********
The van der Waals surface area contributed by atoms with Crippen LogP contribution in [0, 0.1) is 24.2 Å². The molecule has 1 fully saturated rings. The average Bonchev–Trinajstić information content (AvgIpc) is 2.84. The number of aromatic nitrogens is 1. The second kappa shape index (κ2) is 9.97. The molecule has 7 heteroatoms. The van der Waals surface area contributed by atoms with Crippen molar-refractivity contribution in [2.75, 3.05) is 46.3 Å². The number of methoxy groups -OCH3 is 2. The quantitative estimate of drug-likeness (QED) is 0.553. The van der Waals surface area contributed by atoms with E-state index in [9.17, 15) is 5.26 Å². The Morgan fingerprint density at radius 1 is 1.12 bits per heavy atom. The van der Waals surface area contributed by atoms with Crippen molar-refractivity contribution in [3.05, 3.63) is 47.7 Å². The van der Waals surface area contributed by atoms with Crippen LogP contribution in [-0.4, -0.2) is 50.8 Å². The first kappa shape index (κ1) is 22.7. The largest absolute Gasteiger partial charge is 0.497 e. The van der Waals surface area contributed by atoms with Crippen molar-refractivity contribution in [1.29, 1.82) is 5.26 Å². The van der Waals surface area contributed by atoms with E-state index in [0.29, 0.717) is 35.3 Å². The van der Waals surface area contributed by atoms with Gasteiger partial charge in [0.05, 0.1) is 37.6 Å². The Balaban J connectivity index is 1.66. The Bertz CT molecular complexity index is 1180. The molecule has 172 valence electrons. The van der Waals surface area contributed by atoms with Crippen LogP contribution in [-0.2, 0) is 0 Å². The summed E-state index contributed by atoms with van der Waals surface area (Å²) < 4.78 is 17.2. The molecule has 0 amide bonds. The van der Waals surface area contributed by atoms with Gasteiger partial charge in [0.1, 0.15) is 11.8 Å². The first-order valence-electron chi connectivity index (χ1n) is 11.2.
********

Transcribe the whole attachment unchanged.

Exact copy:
The van der Waals surface area contributed by atoms with Crippen LogP contribution in [0, 0.1) is 24.2 Å². The molecule has 1 fully saturated rings. The average Bonchev–Trinajstić information content (AvgIpc) is 2.84. The number of aromatic nitrogens is 1. The second kappa shape index (κ2) is 9.97. The molecule has 7 heteroatoms. The van der Waals surface area contributed by atoms with Crippen molar-refractivity contribution in [2.75, 3.05) is 46.3 Å². The number of methoxy groups -OCH3 is 2. The quantitative estimate of drug-likeness (QED) is 0.553. The van der Waals surface area contributed by atoms with E-state index in [9.17, 15) is 5.26 Å². The Morgan fingerprint density at radius 1 is 1.12 bits per heavy atom. The van der Waals surface area contributed by atoms with Crippen molar-refractivity contribution in [3.05, 3.63) is 47.7 Å². The van der Waals surface area contributed by atoms with Crippen LogP contribution in [-0.4, -0.2) is 50.8 Å². The first kappa shape index (κ1) is 22.7. The largest absolute Gasteiger partial charge is 0.497 e. The van der Waals surface area contributed by atoms with Crippen molar-refractivity contribution in [1.29, 1.82) is 5.26 Å². The van der Waals surface area contributed by atoms with E-state index in [0.29, 0.717) is 35.3 Å². The van der Waals surface area contributed by atoms with Gasteiger partial charge in [0.05, 0.1) is 37.6 Å². The Balaban J connectivity index is 1.66. The Bertz CT molecular complexity index is 1180. The molecule has 172 valence electrons. The van der Waals surface area contributed by atoms with Crippen LogP contribution in [-0.2, 0) is 0 Å². The summed E-state index contributed by atoms with van der Waals surface area (Å²) < 4.78 is 17.2. The molecule has 0 amide bonds. The van der Waals surface area contributed by atoms with Gasteiger partial charge in [0.1, 0.15) is 11.8 Å². The first-order valence-electron chi connectivity index (χ1n) is 11.2.